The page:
A Quick Guide to Creating and Using Drum Charts

I have a dirty secret. I’m a drummer who often reads music at gigs.

If you think charts are lame, I get you. Years ago, I wouldn’t have dreamt of reading music at shows. But over time, income and opportunity have changed my attitude.

Unfortunately there isn’t always enough time to memorize songs perfectly, so eventually you may find yourself needing to write a drum chart. Drum charts also can help recording sessions or rehearsals go quicker and keep shows running smoothly. Drum charts can make it easier to find someone willing to sub for you. Better still, they can make you money.

Imagine this scenario. Your phone rings and you’re offered a gig in a couple of days that pays well, but the downside is there’s no rehearsal and you don’t know the songs. Could you memorize 35 songs in that time frame? Would you accept the gig?

Drum charts are a fantastic and frequently shunned gig hack, but the bottom line is they can enable you to accept extra gigs and work with more musicians.

Tabs, Transcriptions and Drum Charts

There are several ways to get charts. You can find them, buy them or write them. I think you’ll ultimately be better off if you write your own for a few reasons. The biggest are that writing charts actually helps you learn the song as you write it and that charting songs enhances your listening and reading skills.

There are drum tabs, transcriptions and charts but each is quite different from one another. Tabs may be wrong or incomplete and are usually confusing to follow onstage. I’ve done it in a pinch a few times, but wouldn’t recommend it if you have any other option.

Most of what you can find online are song transcriptions. A transcription is intended to be an exact copy of what the drummer played on the recording. The problem with transcriptions is they offer too much information, which makes them more difficult to read and also often several pages long. You probably don’t need to recreate every ghost note and bass drum variation for an intoxicated fan to recognize “Jessie’s Girl.”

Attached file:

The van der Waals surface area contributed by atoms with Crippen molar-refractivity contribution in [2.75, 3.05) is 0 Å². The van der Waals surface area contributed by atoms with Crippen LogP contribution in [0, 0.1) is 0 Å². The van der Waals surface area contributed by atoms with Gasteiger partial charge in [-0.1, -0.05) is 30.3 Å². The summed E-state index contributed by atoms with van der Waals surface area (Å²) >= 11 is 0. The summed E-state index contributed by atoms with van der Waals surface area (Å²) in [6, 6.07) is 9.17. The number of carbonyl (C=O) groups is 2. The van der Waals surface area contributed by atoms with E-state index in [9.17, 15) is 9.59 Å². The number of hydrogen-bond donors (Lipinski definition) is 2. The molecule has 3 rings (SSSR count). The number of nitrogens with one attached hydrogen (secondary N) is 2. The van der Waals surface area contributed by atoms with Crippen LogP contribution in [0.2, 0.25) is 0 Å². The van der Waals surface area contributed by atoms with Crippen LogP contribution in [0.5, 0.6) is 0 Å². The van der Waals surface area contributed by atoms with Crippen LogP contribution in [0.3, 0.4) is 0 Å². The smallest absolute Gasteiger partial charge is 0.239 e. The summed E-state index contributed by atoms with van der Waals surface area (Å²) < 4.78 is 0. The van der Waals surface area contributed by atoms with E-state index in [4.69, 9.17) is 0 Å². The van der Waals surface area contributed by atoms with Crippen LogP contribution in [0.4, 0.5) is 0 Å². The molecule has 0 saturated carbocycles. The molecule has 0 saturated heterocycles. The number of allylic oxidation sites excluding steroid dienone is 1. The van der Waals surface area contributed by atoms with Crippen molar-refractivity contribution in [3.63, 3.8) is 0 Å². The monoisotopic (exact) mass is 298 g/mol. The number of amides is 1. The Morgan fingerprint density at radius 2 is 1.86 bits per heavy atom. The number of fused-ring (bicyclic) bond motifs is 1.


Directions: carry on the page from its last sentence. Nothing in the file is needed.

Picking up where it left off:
A good drum chart offers a balance between tabs and transcriptions, offering an overview of a song and enough information for you to play the song well.

Your charts don’t need to be very detailed if you’re vaguely familiar with a song and have good ears. I’ve used all sorts of charts at gigs. Some of the more minimalistic ones include a set list with a beat written next to the song’s title and a tempo hint like “medium, fast or ballad.” Another simple chart could be a lyric sheet with beats written next to sections. I’ve done this when playing in churches or when trying to recreate the stops and starts when playing lyrically dense tunes like “Baby Got Back” at live band Karaoke gigs.

Since I write charts fairly often, I try to keep them simple to save time and so that they’re easy to read at shows. I own Finale music notation software, but I rarely use it for my charts. If you’re writing charts professionally, Finale is fantastic, but for my purposes, a pencil works just as well and saves hours of time at the computer.

The key to saving time while charting is to simplify and abbreviate your notation. For example, I usually omit notating cymbal patterns, but instead write “1/8th HH” or “1/4 Ride” above the kick and snare part. My charts are designed to show the song form, breaks, hits and outline the grooves. Sometimes I’ll write a lyric cue under longer repeated sections to help keep my place.

If I need to notate hits that repeat throughout a song, I’ll write them out the first time with the word “hits” written above them and then just write “hits” the next time they happen.